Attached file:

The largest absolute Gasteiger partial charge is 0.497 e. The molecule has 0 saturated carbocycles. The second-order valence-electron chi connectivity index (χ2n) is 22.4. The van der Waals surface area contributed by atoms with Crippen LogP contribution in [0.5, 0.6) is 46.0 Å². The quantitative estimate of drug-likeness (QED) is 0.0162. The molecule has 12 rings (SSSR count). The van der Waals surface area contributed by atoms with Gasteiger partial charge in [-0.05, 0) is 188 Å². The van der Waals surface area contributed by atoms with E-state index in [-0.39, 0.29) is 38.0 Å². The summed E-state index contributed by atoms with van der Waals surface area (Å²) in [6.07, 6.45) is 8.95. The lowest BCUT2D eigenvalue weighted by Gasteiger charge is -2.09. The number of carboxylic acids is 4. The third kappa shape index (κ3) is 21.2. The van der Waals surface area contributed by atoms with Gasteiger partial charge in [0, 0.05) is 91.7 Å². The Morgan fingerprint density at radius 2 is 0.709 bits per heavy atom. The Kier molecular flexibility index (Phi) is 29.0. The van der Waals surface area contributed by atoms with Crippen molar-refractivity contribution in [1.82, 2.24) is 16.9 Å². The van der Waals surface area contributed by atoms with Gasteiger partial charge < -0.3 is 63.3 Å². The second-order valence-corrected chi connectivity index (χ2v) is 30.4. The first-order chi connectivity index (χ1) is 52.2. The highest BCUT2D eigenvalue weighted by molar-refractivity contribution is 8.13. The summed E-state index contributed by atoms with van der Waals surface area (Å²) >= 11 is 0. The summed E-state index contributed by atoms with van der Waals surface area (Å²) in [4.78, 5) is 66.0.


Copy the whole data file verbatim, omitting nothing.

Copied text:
The largest absolute Gasteiger partial charge is 0.497 e. The molecule has 0 saturated carbocycles. The second-order valence-electron chi connectivity index (χ2n) is 22.4. The van der Waals surface area contributed by atoms with Crippen LogP contribution in [0.5, 0.6) is 46.0 Å². The quantitative estimate of drug-likeness (QED) is 0.0162. The molecule has 12 rings (SSSR count). The van der Waals surface area contributed by atoms with Gasteiger partial charge in [-0.05, 0) is 188 Å². The van der Waals surface area contributed by atoms with E-state index in [-0.39, 0.29) is 38.0 Å². The summed E-state index contributed by atoms with van der Waals surface area (Å²) in [6.07, 6.45) is 8.95. The lowest BCUT2D eigenvalue weighted by Gasteiger charge is -2.09. The number of carboxylic acids is 4. The third kappa shape index (κ3) is 21.2. The van der Waals surface area contributed by atoms with Gasteiger partial charge in [0, 0.05) is 91.7 Å². The Morgan fingerprint density at radius 2 is 0.709 bits per heavy atom. The Kier molecular flexibility index (Phi) is 29.0. The van der Waals surface area contributed by atoms with Crippen molar-refractivity contribution in [1.82, 2.24) is 16.9 Å². The van der Waals surface area contributed by atoms with Gasteiger partial charge < -0.3 is 63.3 Å². The second-order valence-corrected chi connectivity index (χ2v) is 30.4. The first-order chi connectivity index (χ1) is 52.2. The highest BCUT2D eigenvalue weighted by molar-refractivity contribution is 8.13. The summed E-state index contributed by atoms with van der Waals surface area (Å²) >= 11 is 0. The summed E-state index contributed by atoms with van der Waals surface area (Å²) in [4.78, 5) is 66.0.